England after the Norman Conquest of 1066. The Warthul family lived in Cheshire, at the village of Wardle.
Early Origins of the Warthul family
Cheshire at Wardle, a township, in the parish of Bunbury, union of Nantwich, first division of the hundred of Eddisbury. CITATION[CLOSE]
Lewis, Samuel, A Topographical Dictionary of England. Institute of Historical Research, 1848, Print. The township dates back to the Domesday Book of 1086 when it was first listed as Warhelle. CITATION[CLOSE]
Williams, Dr Ann. And G.H. Martin, Eds., Domesday Book A Complete Translation. London: Penguin, 1992. Print. (ISBN 0-141-00523-8) By 1184, the village was known as Wardle. Literally the place name means "watch or look-out hill," from the Old English words "weard" + "hyll." CITATION[CLOSE]
Mills, A.D., Dictionary of English Place-Names. Oxford: Oxford University Press, 1991. Print. (ISBN 0-19-869156-4) There is also a village named Wardle in the Metropolitan Borough of Rochdale, in Greater Manchester and this village dates back to c. 1193 when it was first listed as Wardhul. Some of the first records of the family appeared in the Hundredorum Rolls of 1273, specifically: Richard de Wardle in Lincolnshire; and Nicholas de Werdhyl in Lancashire. The Yorkshire Poll Tax Rolls of 1379 list Johannes de Wardale. CITATION[CLOSE]
Bardsley, C.W, A Dictionary of English and Welsh Surnames: With Special American Instances. Wiltshire: Heraldry Today, 1901. Print. (ISBN 0-900455-44-6) Up in Scotland, the name was "of local origin, probably from Wartle in the parish of Lumphanan" CITATION[CLOSE]
Black, George F., The Surnames of Scotland Their Origin, Meaning and History. New York: New York Public Library, 1946. Print. (ISBN 0-87104-172-3) in Aberdeen. This latter reference was in 1696, hundreds of years after the aforementioned English listings.
Early History of the Warthul family
This web page shows only a small excerpt of our Warthul research.
Another 131 words (9 lines of text) covering the years 1634, 1710, 1683 and 1684 are included under the topic Early Warthul History in all our PDF Extended History products and printed products wherever possible.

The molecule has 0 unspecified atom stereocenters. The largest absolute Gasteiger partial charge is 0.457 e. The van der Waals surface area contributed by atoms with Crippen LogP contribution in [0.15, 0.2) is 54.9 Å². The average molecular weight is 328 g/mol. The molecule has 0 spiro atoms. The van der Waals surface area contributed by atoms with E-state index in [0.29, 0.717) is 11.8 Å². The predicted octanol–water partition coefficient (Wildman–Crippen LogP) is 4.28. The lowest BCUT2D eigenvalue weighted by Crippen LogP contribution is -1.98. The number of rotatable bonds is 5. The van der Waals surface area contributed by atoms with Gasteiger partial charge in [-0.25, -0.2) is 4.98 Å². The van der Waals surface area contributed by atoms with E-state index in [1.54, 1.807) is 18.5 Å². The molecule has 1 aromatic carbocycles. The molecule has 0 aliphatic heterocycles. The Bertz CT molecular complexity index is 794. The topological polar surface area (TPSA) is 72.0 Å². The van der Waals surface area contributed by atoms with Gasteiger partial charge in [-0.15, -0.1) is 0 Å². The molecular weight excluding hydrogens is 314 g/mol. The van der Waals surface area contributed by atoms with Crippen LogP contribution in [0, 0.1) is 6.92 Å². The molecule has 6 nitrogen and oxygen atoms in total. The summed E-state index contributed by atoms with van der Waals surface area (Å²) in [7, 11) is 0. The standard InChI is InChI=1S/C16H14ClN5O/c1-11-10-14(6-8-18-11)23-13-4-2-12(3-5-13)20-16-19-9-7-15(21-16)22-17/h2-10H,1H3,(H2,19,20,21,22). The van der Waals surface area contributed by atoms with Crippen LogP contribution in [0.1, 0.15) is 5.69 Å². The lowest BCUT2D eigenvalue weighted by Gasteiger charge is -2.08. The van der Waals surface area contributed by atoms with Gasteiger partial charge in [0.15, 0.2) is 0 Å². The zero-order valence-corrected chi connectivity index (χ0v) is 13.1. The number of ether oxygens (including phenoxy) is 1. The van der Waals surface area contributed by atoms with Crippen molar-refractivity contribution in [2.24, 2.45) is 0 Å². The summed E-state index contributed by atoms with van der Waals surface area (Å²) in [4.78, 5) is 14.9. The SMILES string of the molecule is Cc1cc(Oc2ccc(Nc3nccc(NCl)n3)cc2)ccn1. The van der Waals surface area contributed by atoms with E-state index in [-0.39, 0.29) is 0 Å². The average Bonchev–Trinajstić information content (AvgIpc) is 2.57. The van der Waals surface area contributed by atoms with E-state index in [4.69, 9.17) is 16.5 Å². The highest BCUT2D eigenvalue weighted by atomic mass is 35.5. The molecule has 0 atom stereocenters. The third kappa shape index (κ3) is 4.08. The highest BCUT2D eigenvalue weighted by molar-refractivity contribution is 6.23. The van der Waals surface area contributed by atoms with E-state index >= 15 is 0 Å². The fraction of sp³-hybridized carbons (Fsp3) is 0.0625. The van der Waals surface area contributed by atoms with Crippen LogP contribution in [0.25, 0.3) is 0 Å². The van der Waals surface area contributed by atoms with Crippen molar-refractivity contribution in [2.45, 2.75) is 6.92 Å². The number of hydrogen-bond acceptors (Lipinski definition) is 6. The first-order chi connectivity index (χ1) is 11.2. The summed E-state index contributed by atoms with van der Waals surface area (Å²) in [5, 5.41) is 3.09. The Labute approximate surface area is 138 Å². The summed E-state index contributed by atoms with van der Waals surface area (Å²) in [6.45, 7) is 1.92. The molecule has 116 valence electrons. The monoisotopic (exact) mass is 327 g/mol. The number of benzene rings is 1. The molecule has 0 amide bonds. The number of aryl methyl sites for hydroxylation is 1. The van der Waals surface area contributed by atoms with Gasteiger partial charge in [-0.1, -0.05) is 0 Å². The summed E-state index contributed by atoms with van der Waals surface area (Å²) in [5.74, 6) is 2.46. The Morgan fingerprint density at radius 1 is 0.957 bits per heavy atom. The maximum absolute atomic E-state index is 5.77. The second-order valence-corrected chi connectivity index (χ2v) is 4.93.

Warthul Spelling Variations
Anglo-Norman names are characterized by a multitude of spelling variations. When the Normans became the ruling people of England in the 11th century, they introduced a new language into a society where the main languages of Old and later Middle English had no definite spelling rules. These languages were more often spoken than written, so they blended freely with one another. Contributing to this mixing of tongues was the fact that medieval scribes spelled words according to sound, ensuring that a person's name would appear differently in nearly every document in which it was recorded. The name has been spelled Wardle, Wardell and others.
Early Notables of the Warthul family (pre 1700)
Another 25 words (2 lines of text) are included under the topic Early Warthul Notables in all our PDF Extended History products and printed products wherever possible.
Migration of the Warthul family to the New World and Oceana
For many English families, the political and religious disarray that plagued their homeland made the frontiers of the New World an attractive prospect. Thousands migrated, aboard cramped disease-ridden ships. They arrived sick, poor, and hungry, but were welcomed in many cases with far greater opportunity than at home in England. Many of these hardy settlers went on to make important contributions to the emerging nations in which they landed. Among early immigrants bearing the name Warthul or a variant listed above were: Christopher Wardle who settled in Barbados in 1679 with his servants; William Wardle arrived in Pennsylvania in 1685; Thomas Wardle arrived in Philadelphia in 1818..
Warthul Family Crest Products